A New Jersey library board held a meeting earlier this month to discuss banning certain books, including queer Black author George M. Johnson’sAll Boys Aren’t Blue, but an outpouring of support brought on by an appearance of their mother and aunts resulted in a surprising result: a unanimous vote to keep the books on shelves.
Glen Ridge United Against Book Bans, a group fighting against right-wing efforts to remove books about race and sexual orientation from public access, invited Johnson to attend its board of trustees meeting to appeal against a book ban, BuzzFeed News reports.
However, they had another obligation in Texas and sent their mother, Kaye Johnson, 65, and her sisters, Stephanie Elder, 51, and Sarah Elder, 57, to represent them in their stead.
The three women live 20 minutes from the library.
Johnson’s mother spoke at the meeting, reading a prepared statement her child had written.
“Our books are not introducing teens to hard topics. They are simply the resource needed so they can understand the hard topics they are living out day to day,” Kaye Johnson said.
The book, a collection of essays from Johnson’s lived experience, illustrates topics such as consent, agency, sex, and an instance of statutory rape.
In addition to Johnson’s book, Citizens Defending Education, a local conservative group, has filed a petition to remove Rowan Ellis’ Here and Queer, Juno Dawson’s This Book Is Gay, Robie Harris’s It’s Not the Stork and It’s Perfectly Normal, and Cory Silverberg’s You Know, Sex.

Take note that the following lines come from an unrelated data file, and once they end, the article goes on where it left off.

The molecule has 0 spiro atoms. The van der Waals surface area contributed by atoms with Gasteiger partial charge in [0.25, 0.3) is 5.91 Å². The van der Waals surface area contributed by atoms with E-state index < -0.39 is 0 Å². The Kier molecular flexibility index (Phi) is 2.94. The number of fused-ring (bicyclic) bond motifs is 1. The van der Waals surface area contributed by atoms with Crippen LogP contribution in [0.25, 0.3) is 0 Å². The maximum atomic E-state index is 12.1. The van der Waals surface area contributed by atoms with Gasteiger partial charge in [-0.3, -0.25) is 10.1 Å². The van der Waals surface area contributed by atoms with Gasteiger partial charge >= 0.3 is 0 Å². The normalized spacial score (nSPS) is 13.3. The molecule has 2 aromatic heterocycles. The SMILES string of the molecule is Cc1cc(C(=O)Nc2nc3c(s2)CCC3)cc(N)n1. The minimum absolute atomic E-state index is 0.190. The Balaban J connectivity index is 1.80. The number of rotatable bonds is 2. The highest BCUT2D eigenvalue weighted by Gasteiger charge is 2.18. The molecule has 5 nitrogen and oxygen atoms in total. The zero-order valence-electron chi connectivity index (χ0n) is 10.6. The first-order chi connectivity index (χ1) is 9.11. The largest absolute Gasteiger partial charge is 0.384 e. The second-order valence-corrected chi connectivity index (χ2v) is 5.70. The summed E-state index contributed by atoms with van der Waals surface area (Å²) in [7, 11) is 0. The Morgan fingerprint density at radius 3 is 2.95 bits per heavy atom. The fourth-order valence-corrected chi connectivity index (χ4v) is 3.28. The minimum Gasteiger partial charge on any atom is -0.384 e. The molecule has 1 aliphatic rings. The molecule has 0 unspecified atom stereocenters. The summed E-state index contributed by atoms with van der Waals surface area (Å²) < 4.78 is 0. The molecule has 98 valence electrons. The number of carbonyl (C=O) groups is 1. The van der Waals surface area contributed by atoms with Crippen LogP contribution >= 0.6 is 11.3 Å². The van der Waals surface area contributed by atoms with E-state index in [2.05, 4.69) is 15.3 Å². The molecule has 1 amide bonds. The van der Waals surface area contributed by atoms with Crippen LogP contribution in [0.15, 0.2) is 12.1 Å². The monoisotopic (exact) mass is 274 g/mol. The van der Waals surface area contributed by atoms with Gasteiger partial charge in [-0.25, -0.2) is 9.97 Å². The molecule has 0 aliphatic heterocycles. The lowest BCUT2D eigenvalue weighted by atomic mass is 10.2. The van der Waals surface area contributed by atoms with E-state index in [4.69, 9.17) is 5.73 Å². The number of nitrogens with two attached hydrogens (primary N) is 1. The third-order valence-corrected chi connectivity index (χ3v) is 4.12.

“Not all parents want their children indoctrinated in race-based theories, reading sexually explicit material, or being taught in the classroom to question their sexuality or gender identity,” the group’s website states.
However, Johnson’s statement addressed the essential need for stories like theirs to exist in text accessible to readers of many ages.
“As a Black queer person, I know what it’s like to read books that don’t tell my story,” Johnson’s mother read. “So in this hunt to protect teens, does it ever cross your mind that removing or restricting this life-saving story for LGBTQ students only harms them more or how removing this life-saving story for Black teens harms them? Or do you not care? That’s really what this fight is over — removing LGBTQ stories and Black stories. If you don’t want your child to read it, that’s fine, you have every right to allow your child not to read, but you don’t get to trample on the rights of parents like my mother and my aunts.”
A chorus of cheers erupted after Johnson’s family read the statement, and Glen Ridge Public Library’s Board of Trustees unanimously approved keeping Johnson’s book and others in circulation, according to BuzzFeed.
Johnson tweeted their delight following the board’s decision.
“My mother and two aunts held it down at the school board meeting. And the book was not removed. Thanks for all the prayers y’all,” they wrote.
The win is a small step forward in a climate where Republicans have calculated that attacks on trans kids, pronouns, books, and gender-affirming care are the way toward regaining political power.
Across the country, school boards and libraries are struggling with efforts to ban books in the name of GOP freedom and erase the identities of queer and trans people by quite literally removing books by and about them from shelves.
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